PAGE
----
UK: SME/Professional counsel - Good housekeeping tips.

UK: SME/Professional counsel - Good housekeeping tips. - Be clear about what you want from your cleaning contractor.

by Peter Smith.
Last Updated: 31 Aug 2010

Be clear about what you want from your cleaning contractor.

Businesses often take the cleaning of their premises for granted, so if you intend to outsource your cleaning requirements, here are a few tips to ensure that you get the best from your contractors.

At the tendering stage, ask potential candidates to complete a questionnaire, requesting details of financial status, number and grades of employees, safety policy, training, quality control procedures and references. If there are references, certificates or documents, follow them up. Don't forget to consider how independent the sources are.

Once you have drawn up your short-list, discuss in detail the tasks and skills you need with potential candidates - the workplace areas involved, the required level of cleaning - either by specifying the appearance of areas, the individual tasks involved or frequency with which tasks are carried out. Show the candidate around your premises. Discuss preferred cleaning hours. Then negotiate a fixed number of hours, for example, or more flexible arrangements based on the completion of certain tasks. Remember, you get what you pay for.

Highlight particular difficulties with your workplace. Will cleaners be required to do any heavy lifting? Do you operate a clear desk policy?

It may seem obvious but the cleaner is there to clean, not to reorganise your workplace.

Is security an issue in your workplace? Part-time cleaners may be working when your own staff are out of the premises, so continuity of cleaning staff may be a priority for you. You can build safeguards against excessive cleaning staff absenteeism or turnover into the contract.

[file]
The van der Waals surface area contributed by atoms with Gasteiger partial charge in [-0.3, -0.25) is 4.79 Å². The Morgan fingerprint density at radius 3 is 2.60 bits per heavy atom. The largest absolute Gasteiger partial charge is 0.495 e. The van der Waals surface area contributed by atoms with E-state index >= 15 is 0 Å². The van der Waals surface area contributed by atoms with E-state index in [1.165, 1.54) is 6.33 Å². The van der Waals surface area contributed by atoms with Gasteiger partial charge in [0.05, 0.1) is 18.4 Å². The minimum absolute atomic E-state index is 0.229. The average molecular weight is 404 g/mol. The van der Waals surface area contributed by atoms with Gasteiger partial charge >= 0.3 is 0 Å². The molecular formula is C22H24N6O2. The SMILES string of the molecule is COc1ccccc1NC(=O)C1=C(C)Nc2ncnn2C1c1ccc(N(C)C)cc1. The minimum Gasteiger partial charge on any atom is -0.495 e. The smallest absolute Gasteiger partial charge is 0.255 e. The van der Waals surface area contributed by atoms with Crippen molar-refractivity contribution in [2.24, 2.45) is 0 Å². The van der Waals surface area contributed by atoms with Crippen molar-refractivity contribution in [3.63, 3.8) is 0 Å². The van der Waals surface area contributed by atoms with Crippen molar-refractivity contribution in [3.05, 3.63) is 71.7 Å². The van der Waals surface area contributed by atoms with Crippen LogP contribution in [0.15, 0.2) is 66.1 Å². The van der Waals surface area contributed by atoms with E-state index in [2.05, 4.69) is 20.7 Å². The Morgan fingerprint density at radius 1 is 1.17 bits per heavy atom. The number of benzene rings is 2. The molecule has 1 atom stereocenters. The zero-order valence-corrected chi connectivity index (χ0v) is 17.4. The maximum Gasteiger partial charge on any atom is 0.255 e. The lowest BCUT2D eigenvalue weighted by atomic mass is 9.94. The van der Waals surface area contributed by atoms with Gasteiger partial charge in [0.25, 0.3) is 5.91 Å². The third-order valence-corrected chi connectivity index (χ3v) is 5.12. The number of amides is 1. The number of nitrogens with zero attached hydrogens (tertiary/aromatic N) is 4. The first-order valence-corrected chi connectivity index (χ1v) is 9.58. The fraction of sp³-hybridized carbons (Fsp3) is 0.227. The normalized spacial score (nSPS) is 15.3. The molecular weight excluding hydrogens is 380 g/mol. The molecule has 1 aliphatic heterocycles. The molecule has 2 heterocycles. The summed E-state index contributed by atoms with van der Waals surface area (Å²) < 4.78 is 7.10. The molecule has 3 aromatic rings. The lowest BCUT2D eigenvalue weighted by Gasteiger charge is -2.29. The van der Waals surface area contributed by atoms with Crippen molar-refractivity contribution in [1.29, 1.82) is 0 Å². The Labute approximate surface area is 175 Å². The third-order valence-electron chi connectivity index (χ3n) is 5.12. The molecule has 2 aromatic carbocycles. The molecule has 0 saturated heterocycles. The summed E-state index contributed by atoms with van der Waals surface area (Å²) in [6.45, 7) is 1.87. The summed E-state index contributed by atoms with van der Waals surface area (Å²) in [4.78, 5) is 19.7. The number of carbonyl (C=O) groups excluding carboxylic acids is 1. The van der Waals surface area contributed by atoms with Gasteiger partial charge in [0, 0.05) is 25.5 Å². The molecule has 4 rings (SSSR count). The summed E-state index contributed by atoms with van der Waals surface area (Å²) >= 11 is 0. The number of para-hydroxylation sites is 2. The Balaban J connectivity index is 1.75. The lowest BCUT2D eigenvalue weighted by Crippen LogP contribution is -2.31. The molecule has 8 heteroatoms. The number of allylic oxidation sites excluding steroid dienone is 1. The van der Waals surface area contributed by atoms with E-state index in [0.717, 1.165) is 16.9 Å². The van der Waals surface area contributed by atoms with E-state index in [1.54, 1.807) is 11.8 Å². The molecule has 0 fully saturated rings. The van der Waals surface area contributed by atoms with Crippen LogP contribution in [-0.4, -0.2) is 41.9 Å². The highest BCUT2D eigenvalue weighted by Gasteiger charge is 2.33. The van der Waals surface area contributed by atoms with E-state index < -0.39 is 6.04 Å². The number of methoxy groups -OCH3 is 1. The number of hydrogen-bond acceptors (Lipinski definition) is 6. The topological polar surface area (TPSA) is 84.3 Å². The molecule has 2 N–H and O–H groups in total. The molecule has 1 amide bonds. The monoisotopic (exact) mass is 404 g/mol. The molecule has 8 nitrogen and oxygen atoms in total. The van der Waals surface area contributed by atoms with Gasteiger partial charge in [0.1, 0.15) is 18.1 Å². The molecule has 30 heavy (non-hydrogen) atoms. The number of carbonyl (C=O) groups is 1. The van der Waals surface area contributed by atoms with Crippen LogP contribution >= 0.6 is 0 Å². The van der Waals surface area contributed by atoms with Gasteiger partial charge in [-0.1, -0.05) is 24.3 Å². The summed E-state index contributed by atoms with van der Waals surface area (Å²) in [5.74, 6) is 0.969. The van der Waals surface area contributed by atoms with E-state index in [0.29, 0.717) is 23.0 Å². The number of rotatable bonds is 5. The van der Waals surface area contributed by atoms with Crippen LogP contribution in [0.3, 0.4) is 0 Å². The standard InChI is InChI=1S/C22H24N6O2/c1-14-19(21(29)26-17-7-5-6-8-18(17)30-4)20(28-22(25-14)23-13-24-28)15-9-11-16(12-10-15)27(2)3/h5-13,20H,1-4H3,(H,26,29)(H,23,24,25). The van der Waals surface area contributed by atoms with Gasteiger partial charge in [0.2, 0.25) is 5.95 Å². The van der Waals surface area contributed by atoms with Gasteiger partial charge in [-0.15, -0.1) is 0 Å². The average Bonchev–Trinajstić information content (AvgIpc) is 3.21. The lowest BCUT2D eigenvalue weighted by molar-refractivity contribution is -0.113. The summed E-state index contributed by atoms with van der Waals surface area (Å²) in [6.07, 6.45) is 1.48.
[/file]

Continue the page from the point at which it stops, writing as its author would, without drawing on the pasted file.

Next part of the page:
Agree internal standards and checking mechanisms to measure performance.

The most simple systems are often the best. They could be based on the number of labour hours involved, absenteeism or staff turnover, for example.

Communication and reporting procedures are also important. At its most basic, the contract communications book, held on-site, allows the cleaning site supervisor to record actions or leave you messages. Computerised monitoring equipment can be used for task scheduling, standards, time-sheets, performance-related pay and so on. However, this is only really practical with dedicated site-based administration and management.

You should hold meetings at least quarterly, to discuss performance and any other issues or queries.

Peter Smith is managing director of Ramoneur Cleaning Services.

0171 498 8000.

If you have a question you would like one of our experts to address, write to: SME, 174 Hammersmith Road, London W6 7JP.

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